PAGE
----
When we heard the news of Charles Manson’s death, we asked Louis Theroux if we could reprint this piece he wrote for Idler #1 in August 1993. In it Louis examines transcripts of Manson’s parole hearing from 1992.
Every few years since 1977, Charles Manson has appeared before the California board of prison terms and been considered for parole. And every few years Manson has been returned to prison. Looking over the transcripts of his latest hearing, dated April 1992, it isn’t hard to see why.
Manson gets off to a shaky start when the various board commissioners are spelling their names for the benefit of the transcriber.
Presiding Board Commissioner Koenig: Mr Manson?
Inmate Manson: Charles Manson, inmate, B-33920.
Koenig: Would you spell your last name please?
Not content with giving his name a new schizo-sounding spelling, Manson goes on to exhibit a none-too-confidence-inspiring disregard for some of the details of his convictions.
Koenig: I said that we accept as true the court findings in this case. The fact that you were found guilty and you are guilty of those particular murders. If there’s any change or anything you wanted to say about –
Manson: So all that is reality to you?
Koenig: Yes, we accept it is true –
Manson: And that – and either – even if it never happened, it’s all still reality to you?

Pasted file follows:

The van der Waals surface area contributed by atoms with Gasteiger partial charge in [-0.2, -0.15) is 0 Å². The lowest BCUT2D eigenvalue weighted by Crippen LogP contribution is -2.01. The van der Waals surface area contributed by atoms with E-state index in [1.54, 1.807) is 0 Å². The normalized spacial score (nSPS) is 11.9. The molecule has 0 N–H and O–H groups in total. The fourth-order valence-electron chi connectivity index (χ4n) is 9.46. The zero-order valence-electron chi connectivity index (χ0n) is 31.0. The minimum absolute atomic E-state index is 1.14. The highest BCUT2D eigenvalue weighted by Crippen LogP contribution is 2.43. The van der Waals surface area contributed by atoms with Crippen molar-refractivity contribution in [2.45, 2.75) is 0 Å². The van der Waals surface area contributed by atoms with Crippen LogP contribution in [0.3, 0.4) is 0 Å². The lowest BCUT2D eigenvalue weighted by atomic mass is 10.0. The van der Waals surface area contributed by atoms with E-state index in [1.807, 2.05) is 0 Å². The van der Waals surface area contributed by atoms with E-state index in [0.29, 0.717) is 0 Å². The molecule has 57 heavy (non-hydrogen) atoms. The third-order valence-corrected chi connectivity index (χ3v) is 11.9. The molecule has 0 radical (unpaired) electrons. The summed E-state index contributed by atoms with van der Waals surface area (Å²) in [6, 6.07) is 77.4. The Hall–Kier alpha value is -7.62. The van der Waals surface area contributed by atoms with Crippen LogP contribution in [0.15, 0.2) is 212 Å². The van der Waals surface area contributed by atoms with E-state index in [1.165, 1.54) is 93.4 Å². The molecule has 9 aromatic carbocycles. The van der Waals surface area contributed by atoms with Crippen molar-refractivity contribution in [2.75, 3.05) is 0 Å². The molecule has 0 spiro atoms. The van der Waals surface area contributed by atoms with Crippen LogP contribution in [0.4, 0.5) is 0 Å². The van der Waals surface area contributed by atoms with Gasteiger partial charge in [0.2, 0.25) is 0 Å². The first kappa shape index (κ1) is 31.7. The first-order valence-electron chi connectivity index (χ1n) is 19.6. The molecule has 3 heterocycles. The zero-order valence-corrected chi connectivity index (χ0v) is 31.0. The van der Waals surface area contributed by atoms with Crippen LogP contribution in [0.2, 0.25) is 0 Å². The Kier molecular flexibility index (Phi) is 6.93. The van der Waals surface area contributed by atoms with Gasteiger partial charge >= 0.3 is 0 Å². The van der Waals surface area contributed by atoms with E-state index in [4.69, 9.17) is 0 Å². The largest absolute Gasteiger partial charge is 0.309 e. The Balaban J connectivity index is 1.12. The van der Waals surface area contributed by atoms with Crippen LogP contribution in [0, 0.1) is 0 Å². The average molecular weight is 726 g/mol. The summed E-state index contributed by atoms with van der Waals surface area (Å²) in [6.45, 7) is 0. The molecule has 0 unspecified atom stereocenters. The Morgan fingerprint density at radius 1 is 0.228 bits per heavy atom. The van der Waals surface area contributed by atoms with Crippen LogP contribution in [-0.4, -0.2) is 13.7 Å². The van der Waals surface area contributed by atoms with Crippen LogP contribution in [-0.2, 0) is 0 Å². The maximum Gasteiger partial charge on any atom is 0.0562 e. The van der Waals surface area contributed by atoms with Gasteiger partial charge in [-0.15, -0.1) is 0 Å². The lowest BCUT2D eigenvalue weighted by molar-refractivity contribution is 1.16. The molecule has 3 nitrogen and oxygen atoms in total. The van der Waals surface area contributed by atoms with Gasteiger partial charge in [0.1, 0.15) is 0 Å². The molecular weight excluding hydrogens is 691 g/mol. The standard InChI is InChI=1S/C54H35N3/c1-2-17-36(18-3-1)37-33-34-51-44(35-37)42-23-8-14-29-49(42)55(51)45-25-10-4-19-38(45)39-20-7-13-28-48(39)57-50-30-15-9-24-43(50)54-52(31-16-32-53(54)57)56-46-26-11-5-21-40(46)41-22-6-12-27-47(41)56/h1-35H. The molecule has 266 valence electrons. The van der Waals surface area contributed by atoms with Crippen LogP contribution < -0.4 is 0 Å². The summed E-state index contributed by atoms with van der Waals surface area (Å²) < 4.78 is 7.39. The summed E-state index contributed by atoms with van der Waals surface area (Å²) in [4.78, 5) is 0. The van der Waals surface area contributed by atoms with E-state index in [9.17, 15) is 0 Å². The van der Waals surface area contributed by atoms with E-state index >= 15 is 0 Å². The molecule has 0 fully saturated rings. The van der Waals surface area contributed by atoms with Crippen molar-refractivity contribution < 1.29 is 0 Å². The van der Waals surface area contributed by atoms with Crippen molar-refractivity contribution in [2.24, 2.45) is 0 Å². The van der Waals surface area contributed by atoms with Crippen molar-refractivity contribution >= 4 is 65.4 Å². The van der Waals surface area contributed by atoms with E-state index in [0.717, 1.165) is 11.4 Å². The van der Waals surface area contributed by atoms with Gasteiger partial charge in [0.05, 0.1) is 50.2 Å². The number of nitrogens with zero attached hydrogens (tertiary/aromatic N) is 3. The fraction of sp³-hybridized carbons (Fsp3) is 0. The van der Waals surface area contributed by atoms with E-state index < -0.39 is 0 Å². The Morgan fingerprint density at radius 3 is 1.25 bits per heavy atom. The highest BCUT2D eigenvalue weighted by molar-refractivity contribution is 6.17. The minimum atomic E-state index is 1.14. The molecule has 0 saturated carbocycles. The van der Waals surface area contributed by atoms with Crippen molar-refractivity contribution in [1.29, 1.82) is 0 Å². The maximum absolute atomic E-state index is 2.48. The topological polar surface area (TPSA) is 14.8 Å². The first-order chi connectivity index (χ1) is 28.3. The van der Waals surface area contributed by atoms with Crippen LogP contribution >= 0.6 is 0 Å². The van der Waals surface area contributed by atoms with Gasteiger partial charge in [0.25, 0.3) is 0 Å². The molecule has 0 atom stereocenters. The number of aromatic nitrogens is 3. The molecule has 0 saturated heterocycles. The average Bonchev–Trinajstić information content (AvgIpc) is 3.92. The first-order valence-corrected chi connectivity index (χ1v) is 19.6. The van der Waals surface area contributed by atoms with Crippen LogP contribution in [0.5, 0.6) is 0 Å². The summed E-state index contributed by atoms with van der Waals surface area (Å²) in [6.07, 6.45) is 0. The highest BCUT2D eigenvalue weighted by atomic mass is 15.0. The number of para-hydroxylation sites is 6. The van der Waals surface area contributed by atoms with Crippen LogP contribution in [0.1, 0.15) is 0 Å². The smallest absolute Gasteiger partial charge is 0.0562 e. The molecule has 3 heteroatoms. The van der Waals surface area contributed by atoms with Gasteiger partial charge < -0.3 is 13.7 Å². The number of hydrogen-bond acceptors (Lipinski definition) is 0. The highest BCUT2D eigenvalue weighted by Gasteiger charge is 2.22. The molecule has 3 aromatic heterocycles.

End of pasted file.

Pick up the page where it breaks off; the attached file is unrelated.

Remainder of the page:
Koenig: Yes, because you were found guilty by a court of law.
Manson: And – OK – and all the things that in that courtroom that went through the courtroom is reality to you?
Koenig: Yes. Okay. We accept as true –
Manson: Nine black Muslims and three Mexicans signed a writ that said I was Jesus Christ. Is that reality to you as well?
Koenig: Well, I didn’t read that in the board report.
Later the board admonishes Manson for not using his time in prison more constructively. Manson takes issue but doesn’t do his case any favours by addressing the board as “Dad”.
Deputy Board Commissioner Brown: You have an IQ of over 100 points?
Manson: Yes, I am pretty smart.
Brown: Have you done anything at all to improve your reading and writing skills?
Manson: Yeah, I read a book. I read a book, man, it was kinda boring you know. I can think better things than I can read. I mean, reading is kind of like slowing down and people only love each other in books. You can’t love each other in reality, because you’re all trapped in books, locked up in wars. You’re all locked up in the second world war, man.
Brown: And so you haven’t done any of those kinds of things?
Manson: Well, what I’m trying to explain to you without a lot of – I don’t want to appear like I’m somebody, but I’m on top of everything. I’m the smartest guy in the whole world, you know. I can’t – I don’t think there’s anyone in the world – there’s no subject I can’t tell you everything you want to know about it, you know. I even fixed a Harley Davidson motorcycle. I’m shortchange, I know how to deal off the bottom. I learned everything you taught me, Dad.
Nevertheless, Manson hangs on in there and even has occasional moments of lucidity. His account of his use of stimulants, for instance, sounds almost refined.